“Development: pure, individual creation; the new; change; progress, advance, excitement, flight or fleeting

Maintenance: keep the dust of the pure, individual creation; preserve the new; sustain the change; protect progress; defend and prolong the advance; renew the excitement; repeat the flight.”

Mierle Laderman Ukeles, Manifesto for Maintenance Art1

Sustainability requires maintenance. Maintenance requires commitment, and maybe a shift away from wanting to be the hero, the innovator, the main character, a shift towards the sidelines, maybe even into the background, to the tedious, boring, repetitious, repetitive. As Ursula K le Guin describes in her Carrier Bag Theory of Fiction, those who maintain, those who used to nourish us in prehistoric times and still do so today, are the gatherers that collect food in baskets and bags, not the hunters that occasionally thrust spears into wild animals. But the stories we tell are too often centred around glorious heroes, around pioneers and innovators with all their axes, spears, and knives, not around those who actually sustain us, who transport their findings in bags and containers so it can be brought home and shared. Le Guin proposes that a story can be shaped like a recipient too, one that gathers a wide array of things next to each other, transporting them for nourishment and medicine rather than telling a hero-epos that is shaped like a spear, from one point to another in a linear fashion.2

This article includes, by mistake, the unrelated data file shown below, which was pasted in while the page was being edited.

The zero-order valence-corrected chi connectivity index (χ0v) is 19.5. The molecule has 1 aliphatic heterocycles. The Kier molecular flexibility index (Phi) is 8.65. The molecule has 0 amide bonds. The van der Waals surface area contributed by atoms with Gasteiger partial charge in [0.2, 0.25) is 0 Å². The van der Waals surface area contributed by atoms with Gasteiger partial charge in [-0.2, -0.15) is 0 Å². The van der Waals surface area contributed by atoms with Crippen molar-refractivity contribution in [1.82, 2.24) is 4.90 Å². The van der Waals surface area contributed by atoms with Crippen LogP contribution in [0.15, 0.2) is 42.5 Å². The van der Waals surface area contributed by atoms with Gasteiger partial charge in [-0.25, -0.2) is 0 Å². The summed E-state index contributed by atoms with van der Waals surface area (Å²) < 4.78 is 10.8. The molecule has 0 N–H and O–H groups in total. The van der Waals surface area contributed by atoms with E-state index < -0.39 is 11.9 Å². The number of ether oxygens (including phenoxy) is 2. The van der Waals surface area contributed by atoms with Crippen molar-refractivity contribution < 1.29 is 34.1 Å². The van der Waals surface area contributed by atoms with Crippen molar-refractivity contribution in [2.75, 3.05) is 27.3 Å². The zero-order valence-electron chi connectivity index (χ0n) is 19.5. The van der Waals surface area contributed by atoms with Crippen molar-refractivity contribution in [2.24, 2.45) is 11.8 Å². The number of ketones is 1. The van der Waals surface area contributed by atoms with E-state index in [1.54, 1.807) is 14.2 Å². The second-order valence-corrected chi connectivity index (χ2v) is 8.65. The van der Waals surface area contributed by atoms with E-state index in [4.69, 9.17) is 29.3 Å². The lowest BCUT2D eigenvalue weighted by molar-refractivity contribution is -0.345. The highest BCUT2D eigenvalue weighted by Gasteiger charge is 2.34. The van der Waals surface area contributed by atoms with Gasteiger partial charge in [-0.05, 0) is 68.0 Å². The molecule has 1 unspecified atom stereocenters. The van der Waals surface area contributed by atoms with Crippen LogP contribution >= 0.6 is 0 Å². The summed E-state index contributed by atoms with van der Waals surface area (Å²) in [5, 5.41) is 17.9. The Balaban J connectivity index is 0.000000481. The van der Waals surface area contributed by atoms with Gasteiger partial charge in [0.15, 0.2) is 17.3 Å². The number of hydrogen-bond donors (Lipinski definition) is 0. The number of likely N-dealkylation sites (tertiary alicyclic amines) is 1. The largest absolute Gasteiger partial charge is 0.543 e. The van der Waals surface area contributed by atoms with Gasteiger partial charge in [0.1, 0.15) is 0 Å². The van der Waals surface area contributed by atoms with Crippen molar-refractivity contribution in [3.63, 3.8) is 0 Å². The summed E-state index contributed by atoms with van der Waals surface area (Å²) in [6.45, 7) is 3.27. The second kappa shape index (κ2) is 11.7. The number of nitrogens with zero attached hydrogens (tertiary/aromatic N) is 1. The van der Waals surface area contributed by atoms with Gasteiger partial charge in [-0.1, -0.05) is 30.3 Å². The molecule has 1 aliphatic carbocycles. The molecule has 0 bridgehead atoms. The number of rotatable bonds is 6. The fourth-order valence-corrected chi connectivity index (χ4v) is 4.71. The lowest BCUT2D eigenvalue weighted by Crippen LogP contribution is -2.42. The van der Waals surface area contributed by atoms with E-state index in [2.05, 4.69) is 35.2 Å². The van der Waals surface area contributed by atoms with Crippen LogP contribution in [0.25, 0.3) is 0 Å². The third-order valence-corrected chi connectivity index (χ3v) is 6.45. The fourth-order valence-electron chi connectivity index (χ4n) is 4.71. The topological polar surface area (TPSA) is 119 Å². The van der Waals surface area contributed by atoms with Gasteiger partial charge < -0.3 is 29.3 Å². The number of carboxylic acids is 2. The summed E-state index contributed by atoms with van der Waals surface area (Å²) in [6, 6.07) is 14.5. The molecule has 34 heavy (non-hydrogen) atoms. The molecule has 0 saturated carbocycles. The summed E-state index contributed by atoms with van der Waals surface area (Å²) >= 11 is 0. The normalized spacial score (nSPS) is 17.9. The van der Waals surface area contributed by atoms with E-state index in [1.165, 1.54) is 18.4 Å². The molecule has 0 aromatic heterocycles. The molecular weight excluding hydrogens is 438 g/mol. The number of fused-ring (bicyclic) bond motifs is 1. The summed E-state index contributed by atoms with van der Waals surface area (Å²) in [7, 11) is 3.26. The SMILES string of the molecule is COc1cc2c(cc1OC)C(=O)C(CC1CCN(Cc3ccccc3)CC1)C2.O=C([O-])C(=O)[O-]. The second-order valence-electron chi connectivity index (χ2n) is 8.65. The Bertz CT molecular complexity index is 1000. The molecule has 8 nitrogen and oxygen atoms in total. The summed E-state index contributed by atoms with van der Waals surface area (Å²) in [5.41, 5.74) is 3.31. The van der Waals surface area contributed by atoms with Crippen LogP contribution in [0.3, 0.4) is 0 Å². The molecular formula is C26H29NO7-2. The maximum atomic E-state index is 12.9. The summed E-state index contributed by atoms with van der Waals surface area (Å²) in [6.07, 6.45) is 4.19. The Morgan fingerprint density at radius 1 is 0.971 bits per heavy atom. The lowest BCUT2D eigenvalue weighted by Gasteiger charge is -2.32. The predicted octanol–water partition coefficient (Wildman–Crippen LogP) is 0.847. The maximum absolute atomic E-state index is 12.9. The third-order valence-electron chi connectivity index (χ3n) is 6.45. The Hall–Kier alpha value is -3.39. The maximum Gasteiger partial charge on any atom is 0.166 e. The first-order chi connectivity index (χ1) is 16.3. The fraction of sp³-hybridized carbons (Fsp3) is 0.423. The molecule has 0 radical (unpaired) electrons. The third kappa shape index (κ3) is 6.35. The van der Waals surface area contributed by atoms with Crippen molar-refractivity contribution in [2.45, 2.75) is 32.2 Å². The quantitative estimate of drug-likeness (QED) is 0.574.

The capitalist economy celebrates innovation, development and progress, concealing the maintenance work that goes into sustaining this progress, maintenance work that is still mostly gendered, unpaid or precarised, and invisibilized. If we prioritise sustainability, we need to put maintenance and development on equal footing, we need to understand that there is no development without maintenance, that maintenance also requires creativity and knowledge, that it deserves equal pay and respect.3 The hardest part in cultivating different ways of being together is to not see them as a one-time experiment, but as a sustained process that needs to be cared for and tended to continuously, which is at odds with the short-term thinking that prevails in the artworld and the exhaustion we all experience due to the high performance that is expected from us.

1 Laderman Ukeles, Mierle. MANIFESTO FOR MAINTENANCE ART, 1969! 1969.
2 Le Guin, Ursula K. The Carrier Bag Theory of Fiction, 1986. The Anarchist Library, https://theanarchistlibrary.org/library/ursula-k-le-guin-the-carrier-bag-theory-of-fiction . Accessed 22 May 2022.
3 Salih, Yusser. “Kom, behoor ook tot ons huishouden.” nY tijdschrift voor literatuur, kunst & kritiek, studY, no. 47, March 2022.